Social participation and mental health: moderating effects of gender, social role and rurality
1 Graduate School of Medicine, The University of Tokyo, 7-3-1 Hongo, Bunkyo-ku, Tokyo 113-0033, Japan
2 Center for Well-being and Society, Nihon Fukushi University, 5-22-35 Chiyoda, Naka-ku, Nagoya-shi, Aichi 460-0012, Japan
3 Harvard School of Public Health, Harvard University, 677 Huntington Avenue, Boston, MA 02115, USA
BMC Public Health 2013, 13:701 doi:10.1186/1471-2458-13-701Published: 31 July 2013
Previous studies have reported that older people’s social participation has positive effects on their health. However, some studies showed that the impacts of social participation on health differ by gender. We sought to examine whether the effects of social participation on mental health differ for men and women in a Japanese population. We also examined the moderating influence of social position within the organization as well as urban/rural locality.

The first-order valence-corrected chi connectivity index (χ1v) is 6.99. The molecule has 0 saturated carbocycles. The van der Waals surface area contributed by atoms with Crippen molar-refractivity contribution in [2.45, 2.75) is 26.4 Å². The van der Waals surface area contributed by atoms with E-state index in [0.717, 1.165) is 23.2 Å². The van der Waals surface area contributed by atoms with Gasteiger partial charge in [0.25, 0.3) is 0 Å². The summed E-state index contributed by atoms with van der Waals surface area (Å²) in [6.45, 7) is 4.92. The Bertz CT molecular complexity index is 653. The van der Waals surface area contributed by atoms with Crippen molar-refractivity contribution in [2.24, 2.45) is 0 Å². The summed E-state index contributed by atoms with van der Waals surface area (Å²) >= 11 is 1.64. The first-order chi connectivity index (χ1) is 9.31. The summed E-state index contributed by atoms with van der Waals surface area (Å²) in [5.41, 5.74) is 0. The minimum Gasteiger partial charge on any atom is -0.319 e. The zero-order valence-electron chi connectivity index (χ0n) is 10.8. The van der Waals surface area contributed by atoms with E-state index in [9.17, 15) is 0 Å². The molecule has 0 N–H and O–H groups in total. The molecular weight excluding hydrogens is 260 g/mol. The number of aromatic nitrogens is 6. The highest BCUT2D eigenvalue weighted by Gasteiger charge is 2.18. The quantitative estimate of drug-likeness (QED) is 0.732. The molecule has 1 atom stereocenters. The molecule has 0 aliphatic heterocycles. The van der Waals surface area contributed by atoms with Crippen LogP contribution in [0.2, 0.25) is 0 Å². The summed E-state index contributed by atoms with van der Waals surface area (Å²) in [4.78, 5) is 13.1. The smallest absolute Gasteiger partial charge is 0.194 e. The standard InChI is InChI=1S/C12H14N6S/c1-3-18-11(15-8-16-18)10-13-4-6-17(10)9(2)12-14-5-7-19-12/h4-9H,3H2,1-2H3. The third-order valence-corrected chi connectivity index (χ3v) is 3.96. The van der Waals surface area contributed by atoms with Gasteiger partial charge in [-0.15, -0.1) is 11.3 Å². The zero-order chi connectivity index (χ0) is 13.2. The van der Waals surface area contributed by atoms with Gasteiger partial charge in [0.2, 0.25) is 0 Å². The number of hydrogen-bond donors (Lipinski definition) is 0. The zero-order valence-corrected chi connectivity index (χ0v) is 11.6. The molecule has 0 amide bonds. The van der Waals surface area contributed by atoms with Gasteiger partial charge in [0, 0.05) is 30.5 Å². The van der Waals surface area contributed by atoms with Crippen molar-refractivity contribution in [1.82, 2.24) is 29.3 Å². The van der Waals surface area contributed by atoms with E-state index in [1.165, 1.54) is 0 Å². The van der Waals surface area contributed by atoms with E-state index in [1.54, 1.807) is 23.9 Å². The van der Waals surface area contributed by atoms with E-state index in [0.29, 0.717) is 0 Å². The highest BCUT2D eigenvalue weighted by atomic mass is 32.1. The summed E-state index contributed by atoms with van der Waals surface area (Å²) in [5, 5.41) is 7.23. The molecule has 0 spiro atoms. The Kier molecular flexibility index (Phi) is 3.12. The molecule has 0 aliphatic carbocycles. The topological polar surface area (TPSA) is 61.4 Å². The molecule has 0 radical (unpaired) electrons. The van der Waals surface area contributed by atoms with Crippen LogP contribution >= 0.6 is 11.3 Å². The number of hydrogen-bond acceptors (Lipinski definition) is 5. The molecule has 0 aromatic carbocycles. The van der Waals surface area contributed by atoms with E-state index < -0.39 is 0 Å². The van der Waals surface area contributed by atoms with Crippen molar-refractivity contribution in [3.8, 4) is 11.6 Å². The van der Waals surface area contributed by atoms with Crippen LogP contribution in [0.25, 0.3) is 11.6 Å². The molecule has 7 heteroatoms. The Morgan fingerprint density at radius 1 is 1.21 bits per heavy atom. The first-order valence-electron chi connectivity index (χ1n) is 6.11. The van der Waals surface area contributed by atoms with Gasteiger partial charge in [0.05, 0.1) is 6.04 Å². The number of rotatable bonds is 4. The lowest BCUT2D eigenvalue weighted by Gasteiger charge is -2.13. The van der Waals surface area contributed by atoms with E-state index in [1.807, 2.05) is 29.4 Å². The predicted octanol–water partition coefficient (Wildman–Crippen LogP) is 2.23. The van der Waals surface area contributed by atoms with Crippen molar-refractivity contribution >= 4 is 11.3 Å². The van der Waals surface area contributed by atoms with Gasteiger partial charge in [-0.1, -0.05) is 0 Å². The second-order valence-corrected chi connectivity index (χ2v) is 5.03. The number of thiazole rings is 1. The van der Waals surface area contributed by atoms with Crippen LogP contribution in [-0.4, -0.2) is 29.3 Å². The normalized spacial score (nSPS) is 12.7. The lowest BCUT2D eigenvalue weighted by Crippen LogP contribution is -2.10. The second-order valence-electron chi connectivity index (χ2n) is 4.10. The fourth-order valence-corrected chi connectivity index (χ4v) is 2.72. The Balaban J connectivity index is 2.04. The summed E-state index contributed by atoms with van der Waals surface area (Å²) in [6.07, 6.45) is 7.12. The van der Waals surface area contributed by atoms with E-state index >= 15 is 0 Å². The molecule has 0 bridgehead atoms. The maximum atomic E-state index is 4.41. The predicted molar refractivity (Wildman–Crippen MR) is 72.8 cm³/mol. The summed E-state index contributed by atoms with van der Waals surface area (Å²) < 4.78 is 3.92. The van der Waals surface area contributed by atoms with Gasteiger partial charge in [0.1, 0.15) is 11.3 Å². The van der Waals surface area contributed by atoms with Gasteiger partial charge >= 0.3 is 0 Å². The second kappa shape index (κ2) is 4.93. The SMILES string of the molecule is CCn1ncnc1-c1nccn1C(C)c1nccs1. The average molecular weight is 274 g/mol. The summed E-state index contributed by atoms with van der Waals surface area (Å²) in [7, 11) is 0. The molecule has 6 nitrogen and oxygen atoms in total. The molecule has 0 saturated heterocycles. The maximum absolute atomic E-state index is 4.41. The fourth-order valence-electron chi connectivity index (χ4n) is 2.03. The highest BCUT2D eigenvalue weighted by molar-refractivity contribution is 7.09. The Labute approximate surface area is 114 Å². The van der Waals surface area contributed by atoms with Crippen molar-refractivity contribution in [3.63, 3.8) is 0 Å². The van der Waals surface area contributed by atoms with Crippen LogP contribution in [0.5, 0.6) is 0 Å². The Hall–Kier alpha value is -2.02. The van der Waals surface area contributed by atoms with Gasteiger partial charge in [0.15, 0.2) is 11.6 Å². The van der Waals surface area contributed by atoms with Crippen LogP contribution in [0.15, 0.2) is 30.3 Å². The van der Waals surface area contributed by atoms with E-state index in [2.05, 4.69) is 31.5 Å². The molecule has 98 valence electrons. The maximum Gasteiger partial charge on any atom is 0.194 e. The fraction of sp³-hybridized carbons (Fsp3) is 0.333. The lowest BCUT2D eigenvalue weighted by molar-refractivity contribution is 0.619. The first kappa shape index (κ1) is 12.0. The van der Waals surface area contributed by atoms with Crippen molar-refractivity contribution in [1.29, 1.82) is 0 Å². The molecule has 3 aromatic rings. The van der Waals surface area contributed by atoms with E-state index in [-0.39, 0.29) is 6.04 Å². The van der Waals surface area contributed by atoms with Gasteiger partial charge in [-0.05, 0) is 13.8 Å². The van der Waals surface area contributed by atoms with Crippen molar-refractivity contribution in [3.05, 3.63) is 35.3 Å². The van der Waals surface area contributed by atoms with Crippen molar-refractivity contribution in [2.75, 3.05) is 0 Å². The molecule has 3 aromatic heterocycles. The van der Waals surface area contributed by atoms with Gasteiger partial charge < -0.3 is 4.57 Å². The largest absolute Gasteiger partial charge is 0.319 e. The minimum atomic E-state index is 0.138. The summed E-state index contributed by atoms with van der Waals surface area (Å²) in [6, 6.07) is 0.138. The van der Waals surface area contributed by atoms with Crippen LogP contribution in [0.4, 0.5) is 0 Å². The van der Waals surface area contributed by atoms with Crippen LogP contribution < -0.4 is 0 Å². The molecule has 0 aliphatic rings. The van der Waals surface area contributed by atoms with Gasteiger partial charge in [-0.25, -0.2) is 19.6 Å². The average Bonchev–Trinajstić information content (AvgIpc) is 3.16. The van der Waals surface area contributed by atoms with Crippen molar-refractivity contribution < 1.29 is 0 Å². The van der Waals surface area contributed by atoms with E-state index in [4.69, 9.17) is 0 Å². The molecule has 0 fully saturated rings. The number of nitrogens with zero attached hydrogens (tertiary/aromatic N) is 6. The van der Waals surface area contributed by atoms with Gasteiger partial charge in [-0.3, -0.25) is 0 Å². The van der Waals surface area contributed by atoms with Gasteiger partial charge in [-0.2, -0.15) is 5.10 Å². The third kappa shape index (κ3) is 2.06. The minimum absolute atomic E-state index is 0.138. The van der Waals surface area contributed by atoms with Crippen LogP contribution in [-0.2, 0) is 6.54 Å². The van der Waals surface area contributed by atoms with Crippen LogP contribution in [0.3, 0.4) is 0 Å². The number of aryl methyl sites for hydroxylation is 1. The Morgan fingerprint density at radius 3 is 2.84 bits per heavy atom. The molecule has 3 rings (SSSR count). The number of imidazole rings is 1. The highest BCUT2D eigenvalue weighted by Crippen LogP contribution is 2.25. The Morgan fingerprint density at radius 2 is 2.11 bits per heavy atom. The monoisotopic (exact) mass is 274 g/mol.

We used two waves of the Aichi Gerontological Evaluation Study’s longitudinal survey, which targeted residents with aged 65 years or over (n = 2,728) in a central part of Japan. The first wave survey was conducted in 2003, and the second wave in 2006. Depressive symptoms of the study participants were assessed using the short version of the Geriatric Depression Scale (GDS-15). A multilevel logistic regression model was used with individual-level as level 1 and the school district-level as level 2.
We found that higher social participation and performing key roles in the organization had protective effects on depressive symptoms for women. However, there were no main effects of these variables for the mental health of men. We found an interaction between social participation, organizational position, and rural residence among men only. That is, men who occupied leadership positions in organizations reported better mental health, but only in rural areas.
Our findings support the notion that increasing the opportunities for social participation improves older people’s heath, especially for women. However, in the rural Japanese context, offering men meaningful roles within organizations may be important.